These visuals from the modeling illustrate metamorphic core complex development showing crustal stresses and strain rates, faults, uplift of deeper rocks, and sedimentation from surface erosion. These processes of core complex development occur after a thickened crustal root supporting topography is weakened through the introduction of heat, fluids, and partial melt. Credit: Alireza Bahadori and William E. Holt.

    The work articulated in the paper highlights the development of what the research team terms as a general model for metamorphic core complex formation and a demonstration that they result from the collapse of a mountain belt supported by a thickened crustal root.

    The authors further explain: “We show that gravitational body forces generated by topography and crustal root cause an upward flow pattern of the ductile lower-middle crust, facilitated by a detachment surface evolving into a low-angle normal fault. This detachment surface acquires large amounts of finite strain, consistent with thick mylonite zones found in metamorphic core complexes.”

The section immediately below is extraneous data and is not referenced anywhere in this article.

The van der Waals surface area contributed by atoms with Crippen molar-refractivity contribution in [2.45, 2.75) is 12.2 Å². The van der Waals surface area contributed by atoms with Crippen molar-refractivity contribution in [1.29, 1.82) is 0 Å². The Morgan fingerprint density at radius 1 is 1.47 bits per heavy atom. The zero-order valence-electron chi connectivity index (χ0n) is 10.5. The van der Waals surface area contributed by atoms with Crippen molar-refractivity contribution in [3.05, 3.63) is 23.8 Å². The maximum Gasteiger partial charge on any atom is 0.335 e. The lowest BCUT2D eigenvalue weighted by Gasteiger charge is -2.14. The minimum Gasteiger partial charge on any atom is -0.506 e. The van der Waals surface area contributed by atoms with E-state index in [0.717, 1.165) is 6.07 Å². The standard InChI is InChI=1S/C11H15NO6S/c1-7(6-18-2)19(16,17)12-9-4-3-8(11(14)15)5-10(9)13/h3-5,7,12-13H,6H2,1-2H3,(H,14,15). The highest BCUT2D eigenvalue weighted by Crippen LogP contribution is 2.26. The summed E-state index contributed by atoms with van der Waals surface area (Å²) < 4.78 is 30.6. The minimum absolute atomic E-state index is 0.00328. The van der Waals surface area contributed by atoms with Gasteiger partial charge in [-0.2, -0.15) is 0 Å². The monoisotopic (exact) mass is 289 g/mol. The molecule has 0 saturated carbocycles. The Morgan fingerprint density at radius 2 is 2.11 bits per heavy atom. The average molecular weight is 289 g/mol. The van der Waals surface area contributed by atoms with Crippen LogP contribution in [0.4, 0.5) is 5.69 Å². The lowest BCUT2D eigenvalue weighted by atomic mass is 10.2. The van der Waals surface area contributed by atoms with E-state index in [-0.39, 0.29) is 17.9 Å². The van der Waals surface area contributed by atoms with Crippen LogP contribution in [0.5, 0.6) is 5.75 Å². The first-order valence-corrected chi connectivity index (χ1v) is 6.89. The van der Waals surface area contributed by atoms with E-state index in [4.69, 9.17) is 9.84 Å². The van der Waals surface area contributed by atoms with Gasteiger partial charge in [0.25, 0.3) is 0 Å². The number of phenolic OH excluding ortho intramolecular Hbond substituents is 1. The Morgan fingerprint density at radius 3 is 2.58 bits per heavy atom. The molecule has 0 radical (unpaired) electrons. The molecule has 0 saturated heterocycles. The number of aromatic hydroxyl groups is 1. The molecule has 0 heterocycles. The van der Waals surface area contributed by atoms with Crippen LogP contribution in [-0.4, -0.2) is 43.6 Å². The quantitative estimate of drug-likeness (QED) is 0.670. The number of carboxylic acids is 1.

The work builds on research also published in Nature Communications [below] in 2022. Holt and colleagues published a first-of-a-kind model in three dimensions to illustrate the linkage between climate and tectonics to simulate the landscape and erosion/deposition history of the region before, during and after the formation of these metamorphic core complexes.

    This modeling was linked to a global climate model that predicted precipitation trends throughout the southwestern U.S. over time. The 3-D model accurately predicts deposition of sediments in basins that contain the mammal fossil and climate records.

    The group also published a paper in Science Advances [below] in November 2021, led by team member Katie Loughney.

    This research showed that a major peak in mammal diversification can be statistically tied to the peak in extensional collapse of the ancient mountain belts. Thus, the collaborative study is the first of its kind to quantify how deep Earth forces combine with climate to influence the landscape and impact mammal diversification and species dispersal found within the fossil record.

    The study required the vast computing resources provided by the High-Performance Computing Cluster SeaWulf at Stony Brook University. The climate modeling, produced by Ran Feng, University of Connecticut, was supported by the Cheyenne supercomputer maintained at NCAR-Wyoming Supercomputing Center.